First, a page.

Do you agree or disagree with the following statements?
“You have a fixed level of ability that cannot be changed.”
“While you can learn new things, you cannot improve your basic level of ability.”
If you agree with the above, you may be fostering what’s called fixed mindset.
Individuals with fixed mindset believe that there’s no changing baseline skills and talents. Whatever level of ability you’re born with is what you’re stuck with for the rest of your life.
Don’t work too hard. Make sure you look the part. If you have to exert effort, that must means that you’re not talented to begin with and that’s a sign of weakness. Avoid challenges as much as possible. If you face a failure, run and hide – make excuses, place blame on others, become the victim.
These are the thought processes of a fixed mindset.
As long as you’re not challenged, you can accomplish what you want with ease. No one has any constructive feedback for you, and you’re constantly put up on a pedestal – this is when you’re happiest. Inherent talent is everything. It’s when someone dares to point out a flaw that all hell breaks loose.
Think about someone you might know – a colleague, a friend, a family member – who always seems to poo-poo on your parade. She insists on going out of her way to complain about this and that disposition, but when you offer advice or suggest methods for improvement, she’s quick to point out why that’s not possible. This is the kind of individual who might throw a tantrum when receiving a less than desirable grade on an algebra test and declare that she’s simply not cut out for math. When receiving constructive feedback, she’ll view it as an attack on her character and become irrationally defensive rather than seeing it as an opportunity for growth. She’s allergic to hard work.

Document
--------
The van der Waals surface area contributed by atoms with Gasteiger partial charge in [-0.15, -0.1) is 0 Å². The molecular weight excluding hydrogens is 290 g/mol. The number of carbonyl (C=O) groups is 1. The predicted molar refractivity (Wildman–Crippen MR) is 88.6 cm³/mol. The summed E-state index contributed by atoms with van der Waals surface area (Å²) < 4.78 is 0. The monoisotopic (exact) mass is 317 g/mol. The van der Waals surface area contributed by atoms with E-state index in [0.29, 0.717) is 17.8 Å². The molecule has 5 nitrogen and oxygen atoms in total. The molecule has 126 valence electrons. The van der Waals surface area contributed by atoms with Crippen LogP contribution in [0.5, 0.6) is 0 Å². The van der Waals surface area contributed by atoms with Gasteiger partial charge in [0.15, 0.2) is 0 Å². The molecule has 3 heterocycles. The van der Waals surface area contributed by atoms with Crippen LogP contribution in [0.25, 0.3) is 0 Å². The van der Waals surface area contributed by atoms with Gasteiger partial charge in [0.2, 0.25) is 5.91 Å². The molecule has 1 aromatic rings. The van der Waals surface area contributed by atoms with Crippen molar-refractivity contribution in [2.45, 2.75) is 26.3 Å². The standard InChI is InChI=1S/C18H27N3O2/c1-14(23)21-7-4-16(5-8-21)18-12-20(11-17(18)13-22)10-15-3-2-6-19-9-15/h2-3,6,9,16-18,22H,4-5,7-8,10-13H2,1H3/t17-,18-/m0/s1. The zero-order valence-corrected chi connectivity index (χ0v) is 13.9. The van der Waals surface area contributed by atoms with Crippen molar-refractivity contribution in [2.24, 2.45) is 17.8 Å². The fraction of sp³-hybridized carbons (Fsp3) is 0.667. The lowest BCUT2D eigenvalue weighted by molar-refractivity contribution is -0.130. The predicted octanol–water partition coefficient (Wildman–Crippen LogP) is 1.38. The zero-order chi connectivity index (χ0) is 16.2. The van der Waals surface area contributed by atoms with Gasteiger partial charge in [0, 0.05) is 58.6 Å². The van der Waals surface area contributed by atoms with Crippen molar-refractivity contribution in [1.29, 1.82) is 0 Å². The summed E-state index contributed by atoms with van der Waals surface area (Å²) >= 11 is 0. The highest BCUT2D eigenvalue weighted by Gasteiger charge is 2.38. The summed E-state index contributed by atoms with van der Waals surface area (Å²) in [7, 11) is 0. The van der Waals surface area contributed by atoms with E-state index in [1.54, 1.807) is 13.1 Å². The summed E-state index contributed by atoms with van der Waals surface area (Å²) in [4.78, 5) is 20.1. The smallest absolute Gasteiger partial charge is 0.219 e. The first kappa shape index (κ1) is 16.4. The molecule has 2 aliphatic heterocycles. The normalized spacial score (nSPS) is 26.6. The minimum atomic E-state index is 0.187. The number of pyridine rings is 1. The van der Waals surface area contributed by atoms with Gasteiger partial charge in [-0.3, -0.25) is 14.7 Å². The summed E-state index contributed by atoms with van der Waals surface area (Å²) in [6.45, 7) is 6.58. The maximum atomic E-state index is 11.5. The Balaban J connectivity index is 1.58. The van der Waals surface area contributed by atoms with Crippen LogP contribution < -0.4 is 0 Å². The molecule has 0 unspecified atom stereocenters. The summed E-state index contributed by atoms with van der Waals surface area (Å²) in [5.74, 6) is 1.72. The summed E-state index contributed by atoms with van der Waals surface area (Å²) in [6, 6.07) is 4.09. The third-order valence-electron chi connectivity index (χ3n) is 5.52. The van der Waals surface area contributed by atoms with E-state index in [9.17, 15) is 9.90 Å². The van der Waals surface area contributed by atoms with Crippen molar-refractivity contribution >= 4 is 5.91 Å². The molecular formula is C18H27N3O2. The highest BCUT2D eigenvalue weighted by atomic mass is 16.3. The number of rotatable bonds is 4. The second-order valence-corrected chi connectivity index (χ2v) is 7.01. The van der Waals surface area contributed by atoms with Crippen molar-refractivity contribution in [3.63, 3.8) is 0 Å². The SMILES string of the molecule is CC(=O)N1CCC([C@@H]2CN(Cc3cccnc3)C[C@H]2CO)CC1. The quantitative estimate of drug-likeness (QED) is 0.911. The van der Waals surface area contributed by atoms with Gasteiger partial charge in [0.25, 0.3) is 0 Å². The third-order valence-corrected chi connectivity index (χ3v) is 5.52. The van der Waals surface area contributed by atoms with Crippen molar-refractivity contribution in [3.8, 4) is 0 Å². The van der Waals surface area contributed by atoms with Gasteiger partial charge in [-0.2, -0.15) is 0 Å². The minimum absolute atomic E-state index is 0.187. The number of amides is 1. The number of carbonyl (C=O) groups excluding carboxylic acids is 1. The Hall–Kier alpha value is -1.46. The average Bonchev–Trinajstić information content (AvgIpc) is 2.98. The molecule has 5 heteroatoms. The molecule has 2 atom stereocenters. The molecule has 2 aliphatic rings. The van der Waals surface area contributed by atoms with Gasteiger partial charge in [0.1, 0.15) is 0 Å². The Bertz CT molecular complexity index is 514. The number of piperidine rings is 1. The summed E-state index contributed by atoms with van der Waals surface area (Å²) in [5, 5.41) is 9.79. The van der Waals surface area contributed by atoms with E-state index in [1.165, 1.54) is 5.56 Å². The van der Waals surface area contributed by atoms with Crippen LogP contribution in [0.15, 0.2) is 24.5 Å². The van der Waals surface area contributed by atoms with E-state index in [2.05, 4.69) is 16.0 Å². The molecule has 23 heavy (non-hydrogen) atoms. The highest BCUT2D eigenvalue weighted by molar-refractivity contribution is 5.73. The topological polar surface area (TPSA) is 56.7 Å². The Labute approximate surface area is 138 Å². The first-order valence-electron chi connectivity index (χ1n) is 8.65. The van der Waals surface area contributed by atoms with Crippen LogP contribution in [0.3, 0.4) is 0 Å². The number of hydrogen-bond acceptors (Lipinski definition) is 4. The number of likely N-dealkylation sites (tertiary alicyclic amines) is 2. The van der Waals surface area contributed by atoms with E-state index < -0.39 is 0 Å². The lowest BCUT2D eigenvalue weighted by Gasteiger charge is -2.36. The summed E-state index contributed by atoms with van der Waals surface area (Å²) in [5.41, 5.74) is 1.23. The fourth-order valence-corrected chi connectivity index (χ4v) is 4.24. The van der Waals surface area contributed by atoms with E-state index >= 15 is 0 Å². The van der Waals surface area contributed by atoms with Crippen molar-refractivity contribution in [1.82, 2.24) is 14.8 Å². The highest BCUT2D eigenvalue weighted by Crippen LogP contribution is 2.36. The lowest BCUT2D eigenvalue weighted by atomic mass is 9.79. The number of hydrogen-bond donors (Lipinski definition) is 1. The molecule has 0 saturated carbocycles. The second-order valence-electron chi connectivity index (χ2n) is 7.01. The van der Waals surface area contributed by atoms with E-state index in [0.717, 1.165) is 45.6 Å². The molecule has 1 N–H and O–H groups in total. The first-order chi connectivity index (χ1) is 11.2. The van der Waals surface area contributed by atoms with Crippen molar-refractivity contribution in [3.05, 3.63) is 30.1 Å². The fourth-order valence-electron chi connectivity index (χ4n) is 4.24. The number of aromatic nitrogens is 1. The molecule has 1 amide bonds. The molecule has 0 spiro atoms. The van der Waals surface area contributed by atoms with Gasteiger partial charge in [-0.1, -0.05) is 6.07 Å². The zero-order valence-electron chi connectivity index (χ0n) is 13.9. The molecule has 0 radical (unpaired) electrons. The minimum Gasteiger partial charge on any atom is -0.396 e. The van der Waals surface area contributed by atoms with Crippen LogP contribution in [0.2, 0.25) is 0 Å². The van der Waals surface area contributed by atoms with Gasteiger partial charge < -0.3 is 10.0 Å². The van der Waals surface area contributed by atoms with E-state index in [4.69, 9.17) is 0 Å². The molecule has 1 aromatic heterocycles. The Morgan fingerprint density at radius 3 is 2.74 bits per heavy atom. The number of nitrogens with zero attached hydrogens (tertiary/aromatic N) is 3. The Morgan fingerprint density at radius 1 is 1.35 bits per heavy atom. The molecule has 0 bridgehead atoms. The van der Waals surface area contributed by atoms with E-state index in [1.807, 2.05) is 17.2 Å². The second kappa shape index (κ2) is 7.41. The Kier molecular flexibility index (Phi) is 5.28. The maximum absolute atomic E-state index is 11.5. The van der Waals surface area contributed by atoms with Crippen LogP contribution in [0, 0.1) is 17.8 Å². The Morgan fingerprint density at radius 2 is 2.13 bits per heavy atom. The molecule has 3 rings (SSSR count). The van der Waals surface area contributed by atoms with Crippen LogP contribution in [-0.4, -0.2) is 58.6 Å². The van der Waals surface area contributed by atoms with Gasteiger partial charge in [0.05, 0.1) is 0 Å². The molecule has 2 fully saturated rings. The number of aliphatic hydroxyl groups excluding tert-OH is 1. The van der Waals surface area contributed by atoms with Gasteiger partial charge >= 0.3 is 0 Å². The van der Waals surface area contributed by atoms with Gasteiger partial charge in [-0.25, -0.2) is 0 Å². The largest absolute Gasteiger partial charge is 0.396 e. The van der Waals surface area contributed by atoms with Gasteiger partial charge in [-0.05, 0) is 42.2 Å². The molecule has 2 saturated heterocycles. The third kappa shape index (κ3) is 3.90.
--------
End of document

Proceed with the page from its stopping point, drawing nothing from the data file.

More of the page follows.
In the fixed mindset, failure takes on a whole new meaning. Instead of failure being something you do, it becomes who you are. It’s not that you failed at a particular task; it’s that you are a failure. The internalization of failure can be crippling and have lifelong impacts.
Here are some more examples of fixed mindset rearing its ugly head:
When your friend gets a promotion at work, instead of being happy for her, you’re enraged. You feel that her success takes away from your own accomplishments and makes you less than.